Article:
This bass has my sound and I love it. If you have any other more-specific questions, please feel free to ask.

EDIT: You mentioned sitting... the bass' body is shorter, so resting it against your knee may be prone to neck dives in certain situations. Standing, however, you can put the bass wherever you want and it will stay. The reason it's a bit wobbly when seated is because your knee would be farther away from the centre of gravity of the bass with the smaller body and longer neck than a traditional Jazz.
Quote by Cody_Grey102
I was looking at a used Warwick Vampyre LTD 5'er for about $200. I went home to grab my wallet and came back and some jerk with an epic beard got it already..
#3
thanks a ton Fitz, I don't know where I got the idea that this one had an activ/ passive switch, I guess i was misinformed somwhere.

This is exactly the kind of in depth info I was looking for, I've read a lot of shallow reviews and played similar basses but this is immensly better. I didn't even have a clue that the body was smaller than a standard american j-bass (though I'm not a large fella at 5'5" and that sounds nice).

You've definately given me more to think about, I'll messege you with any more in depth questions I might have, and I'm sure I'll be on the boards bragging if I get it lol. Thanks again.
#4
Not a problem. However, I really suggest you pay close attention to what wood you want; ash/alder for the body, and maple/rosewood for the fingerboards.

EDIT:


There's the difference in size of the bodies. The three lines are for top horn, bottom horn, and cutaway depth.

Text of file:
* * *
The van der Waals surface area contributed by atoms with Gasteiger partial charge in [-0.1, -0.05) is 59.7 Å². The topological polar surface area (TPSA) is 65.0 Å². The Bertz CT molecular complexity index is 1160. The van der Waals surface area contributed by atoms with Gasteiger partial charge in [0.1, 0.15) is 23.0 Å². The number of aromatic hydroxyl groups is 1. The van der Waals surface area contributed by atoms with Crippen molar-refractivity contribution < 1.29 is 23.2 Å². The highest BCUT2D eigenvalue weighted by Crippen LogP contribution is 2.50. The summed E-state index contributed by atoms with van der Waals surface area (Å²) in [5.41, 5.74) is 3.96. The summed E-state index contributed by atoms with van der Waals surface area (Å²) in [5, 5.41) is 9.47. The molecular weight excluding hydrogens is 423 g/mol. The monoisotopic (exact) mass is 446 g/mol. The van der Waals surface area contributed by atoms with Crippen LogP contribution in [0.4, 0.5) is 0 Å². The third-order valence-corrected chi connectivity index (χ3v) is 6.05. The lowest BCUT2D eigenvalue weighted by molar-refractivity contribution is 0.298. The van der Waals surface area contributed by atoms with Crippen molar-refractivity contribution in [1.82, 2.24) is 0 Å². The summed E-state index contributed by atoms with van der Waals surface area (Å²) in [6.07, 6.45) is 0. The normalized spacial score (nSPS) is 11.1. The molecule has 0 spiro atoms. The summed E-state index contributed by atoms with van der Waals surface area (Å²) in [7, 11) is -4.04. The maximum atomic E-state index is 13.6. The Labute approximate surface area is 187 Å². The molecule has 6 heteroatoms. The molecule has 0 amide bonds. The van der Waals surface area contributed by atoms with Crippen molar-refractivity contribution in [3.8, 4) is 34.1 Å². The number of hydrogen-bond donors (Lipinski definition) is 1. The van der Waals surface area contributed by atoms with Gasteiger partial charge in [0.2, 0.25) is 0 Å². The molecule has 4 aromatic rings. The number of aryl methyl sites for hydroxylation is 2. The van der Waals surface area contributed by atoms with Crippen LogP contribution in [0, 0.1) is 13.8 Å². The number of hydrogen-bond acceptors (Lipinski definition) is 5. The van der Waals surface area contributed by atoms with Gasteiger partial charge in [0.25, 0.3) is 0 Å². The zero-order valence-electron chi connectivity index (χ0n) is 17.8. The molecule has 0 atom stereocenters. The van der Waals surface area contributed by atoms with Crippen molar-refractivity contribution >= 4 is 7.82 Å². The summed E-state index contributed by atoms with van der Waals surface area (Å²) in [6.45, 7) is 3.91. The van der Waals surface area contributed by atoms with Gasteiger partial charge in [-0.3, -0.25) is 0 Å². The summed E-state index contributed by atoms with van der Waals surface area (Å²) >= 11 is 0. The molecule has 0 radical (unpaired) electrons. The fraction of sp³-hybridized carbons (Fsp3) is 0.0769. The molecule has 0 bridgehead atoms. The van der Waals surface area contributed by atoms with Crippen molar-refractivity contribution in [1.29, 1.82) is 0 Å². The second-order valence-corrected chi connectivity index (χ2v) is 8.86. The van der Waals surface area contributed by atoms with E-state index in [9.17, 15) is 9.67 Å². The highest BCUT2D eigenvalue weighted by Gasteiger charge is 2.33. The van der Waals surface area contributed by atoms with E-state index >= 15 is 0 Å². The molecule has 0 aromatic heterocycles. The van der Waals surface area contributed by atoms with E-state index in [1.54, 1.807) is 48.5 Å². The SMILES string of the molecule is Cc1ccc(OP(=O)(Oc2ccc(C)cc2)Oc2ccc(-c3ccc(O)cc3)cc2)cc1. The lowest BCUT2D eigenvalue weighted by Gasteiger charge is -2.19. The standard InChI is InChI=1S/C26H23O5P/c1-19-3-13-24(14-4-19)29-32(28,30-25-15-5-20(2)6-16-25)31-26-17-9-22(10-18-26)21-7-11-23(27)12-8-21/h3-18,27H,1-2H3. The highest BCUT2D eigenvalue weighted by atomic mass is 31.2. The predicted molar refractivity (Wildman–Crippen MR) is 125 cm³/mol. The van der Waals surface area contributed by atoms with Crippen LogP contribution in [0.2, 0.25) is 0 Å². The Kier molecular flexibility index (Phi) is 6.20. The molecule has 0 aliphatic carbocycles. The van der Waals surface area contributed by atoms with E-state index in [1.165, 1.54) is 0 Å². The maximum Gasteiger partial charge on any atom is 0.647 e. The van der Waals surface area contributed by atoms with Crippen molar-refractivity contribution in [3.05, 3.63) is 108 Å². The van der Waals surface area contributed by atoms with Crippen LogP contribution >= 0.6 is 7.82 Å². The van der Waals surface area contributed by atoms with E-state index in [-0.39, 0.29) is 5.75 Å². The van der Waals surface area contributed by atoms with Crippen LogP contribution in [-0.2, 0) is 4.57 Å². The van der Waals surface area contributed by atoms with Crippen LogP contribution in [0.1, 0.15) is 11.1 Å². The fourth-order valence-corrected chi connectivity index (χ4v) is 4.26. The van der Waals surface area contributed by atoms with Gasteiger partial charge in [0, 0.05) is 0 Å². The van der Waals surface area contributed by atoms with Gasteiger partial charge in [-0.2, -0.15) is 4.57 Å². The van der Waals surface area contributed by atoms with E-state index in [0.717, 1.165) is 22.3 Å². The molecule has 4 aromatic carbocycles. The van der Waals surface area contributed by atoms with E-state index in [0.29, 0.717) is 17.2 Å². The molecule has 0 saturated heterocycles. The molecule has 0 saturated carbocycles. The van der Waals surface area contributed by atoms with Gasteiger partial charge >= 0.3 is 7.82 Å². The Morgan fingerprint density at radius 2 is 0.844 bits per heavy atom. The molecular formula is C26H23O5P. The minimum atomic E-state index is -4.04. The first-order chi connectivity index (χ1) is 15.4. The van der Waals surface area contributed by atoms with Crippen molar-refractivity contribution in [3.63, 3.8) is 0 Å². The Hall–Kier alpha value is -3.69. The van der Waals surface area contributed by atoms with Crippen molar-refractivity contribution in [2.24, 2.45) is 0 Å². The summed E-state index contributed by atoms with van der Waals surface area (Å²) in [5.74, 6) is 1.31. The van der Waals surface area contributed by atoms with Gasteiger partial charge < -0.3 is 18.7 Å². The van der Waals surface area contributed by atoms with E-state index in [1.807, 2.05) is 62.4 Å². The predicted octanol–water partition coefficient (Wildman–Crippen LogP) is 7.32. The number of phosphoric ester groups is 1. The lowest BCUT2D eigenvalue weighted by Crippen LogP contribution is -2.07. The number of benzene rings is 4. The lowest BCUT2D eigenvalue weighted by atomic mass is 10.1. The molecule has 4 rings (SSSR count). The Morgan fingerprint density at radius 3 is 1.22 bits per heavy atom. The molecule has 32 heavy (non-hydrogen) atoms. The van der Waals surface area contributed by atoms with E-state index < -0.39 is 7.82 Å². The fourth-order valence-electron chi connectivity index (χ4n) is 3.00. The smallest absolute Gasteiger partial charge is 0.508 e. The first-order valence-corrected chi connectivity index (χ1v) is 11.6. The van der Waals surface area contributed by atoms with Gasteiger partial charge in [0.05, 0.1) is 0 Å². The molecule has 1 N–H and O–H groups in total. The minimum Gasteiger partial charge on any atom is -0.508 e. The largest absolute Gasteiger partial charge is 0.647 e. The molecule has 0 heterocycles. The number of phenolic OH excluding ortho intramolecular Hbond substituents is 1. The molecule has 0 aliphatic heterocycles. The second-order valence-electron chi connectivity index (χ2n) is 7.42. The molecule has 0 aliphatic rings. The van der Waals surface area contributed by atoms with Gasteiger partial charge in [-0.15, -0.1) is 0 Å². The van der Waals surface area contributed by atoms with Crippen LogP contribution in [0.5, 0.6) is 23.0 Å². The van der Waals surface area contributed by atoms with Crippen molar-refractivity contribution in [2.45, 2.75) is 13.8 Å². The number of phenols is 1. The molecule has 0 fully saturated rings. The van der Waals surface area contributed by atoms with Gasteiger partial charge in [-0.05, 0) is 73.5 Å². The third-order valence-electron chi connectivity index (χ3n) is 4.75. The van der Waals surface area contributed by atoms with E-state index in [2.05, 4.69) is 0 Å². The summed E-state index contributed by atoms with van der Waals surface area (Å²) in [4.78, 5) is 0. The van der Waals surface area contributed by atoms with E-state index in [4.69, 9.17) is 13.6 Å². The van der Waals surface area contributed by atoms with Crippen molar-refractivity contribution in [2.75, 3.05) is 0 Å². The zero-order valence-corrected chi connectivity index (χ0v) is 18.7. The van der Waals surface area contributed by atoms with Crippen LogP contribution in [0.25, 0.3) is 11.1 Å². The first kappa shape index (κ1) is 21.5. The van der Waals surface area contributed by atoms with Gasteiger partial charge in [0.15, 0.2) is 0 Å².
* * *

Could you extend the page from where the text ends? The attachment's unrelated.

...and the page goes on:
Quote by Cody_Grey102
I was looking at a used Warwick Vampyre LTD 5'er for about $200. I went home to grab my wallet and came back and some jerk with an epic beard got it already..
Last edited by thefitz at Aug 16, 2007,
#5
from the numerous am deluxe js ive played. i cant find a downside. theyre amazing basses
MusicMan Stingray 4 HH
Modded Fender MIM J-Bass
Fender American Deluxe Ash Strat
Ibanez limited edition walnut EW acoustic #202/250
Fender Bassman 250 2x10 combo
Vox AD50VT
#7
Quote by Charlatan_001
Man... now I want an Am Deluxe Jazz! Fitz, you're a good salesman.


Finally, I'm good at something...
Quote by Cody_Grey102
I was looking at a used Warwick Vampyre LTD 5'er for about $200. I went home to grab my wallet and came back and some jerk with an epic beard got it already..
#8
Quote by Charlatan_001
Man... now I want an Am Deluxe Jazz! Fitz, you're a good salesman.



yeah I have to say that "thickest burliest output" part got to me lol There's a lot of good hooks in there.
#9
Quote by dullsilver_mike
yeah I have to say that "thickest burliest output" part got to me lol There's a lot of good hooks in there.


Well, being pragmatic, this could be a downside. For example, if you get carried away with the EQ, your E and A strings will sound much bigger than the D and G. For example, on my bass, I set the preamp with a very slight bass boost, mids turned 3/4 up, and treble almost cranked.
Quote by Cody_Grey102
I was looking at a used Warwick Vampyre LTD 5'er for about $200. I went home to grab my wallet and came back and some jerk with an epic beard got it already..